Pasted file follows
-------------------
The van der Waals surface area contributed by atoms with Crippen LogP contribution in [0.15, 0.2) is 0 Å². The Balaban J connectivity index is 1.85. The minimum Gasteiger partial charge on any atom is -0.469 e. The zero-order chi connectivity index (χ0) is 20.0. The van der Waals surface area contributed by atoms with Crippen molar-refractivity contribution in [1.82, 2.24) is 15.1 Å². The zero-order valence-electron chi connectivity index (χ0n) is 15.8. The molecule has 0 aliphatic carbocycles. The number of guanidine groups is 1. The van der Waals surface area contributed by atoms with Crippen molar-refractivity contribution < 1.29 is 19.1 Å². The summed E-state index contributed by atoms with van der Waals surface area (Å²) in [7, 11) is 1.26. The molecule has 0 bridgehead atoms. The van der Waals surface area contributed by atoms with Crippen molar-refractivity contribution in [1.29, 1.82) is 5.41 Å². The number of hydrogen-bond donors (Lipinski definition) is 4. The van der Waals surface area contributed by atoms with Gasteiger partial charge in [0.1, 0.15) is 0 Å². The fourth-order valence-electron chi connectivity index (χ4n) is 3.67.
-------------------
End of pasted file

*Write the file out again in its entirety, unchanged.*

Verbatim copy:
The van der Waals surface area contributed by atoms with Crippen LogP contribution in [0.15, 0.2) is 0 Å². The Balaban J connectivity index is 1.85. The minimum Gasteiger partial charge on any atom is -0.469 e. The zero-order chi connectivity index (χ0) is 20.0. The van der Waals surface area contributed by atoms with Crippen molar-refractivity contribution in [1.82, 2.24) is 15.1 Å². The zero-order valence-electron chi connectivity index (χ0n) is 15.8. The molecule has 0 aliphatic carbocycles. The number of guanidine groups is 1. The van der Waals surface area contributed by atoms with Crippen molar-refractivity contribution < 1.29 is 19.1 Å². The summed E-state index contributed by atoms with van der Waals surface area (Å²) in [7, 11) is 1.26. The molecule has 0 bridgehead atoms. The van der Waals surface area contributed by atoms with Crippen molar-refractivity contribution in [1.29, 1.82) is 5.41 Å². The number of hydrogen-bond donors (Lipinski definition) is 4. The van der Waals surface area contributed by atoms with Gasteiger partial charge in [0.1, 0.15) is 0 Å². The fourth-order valence-electron chi connectivity index (χ4n) is 3.67.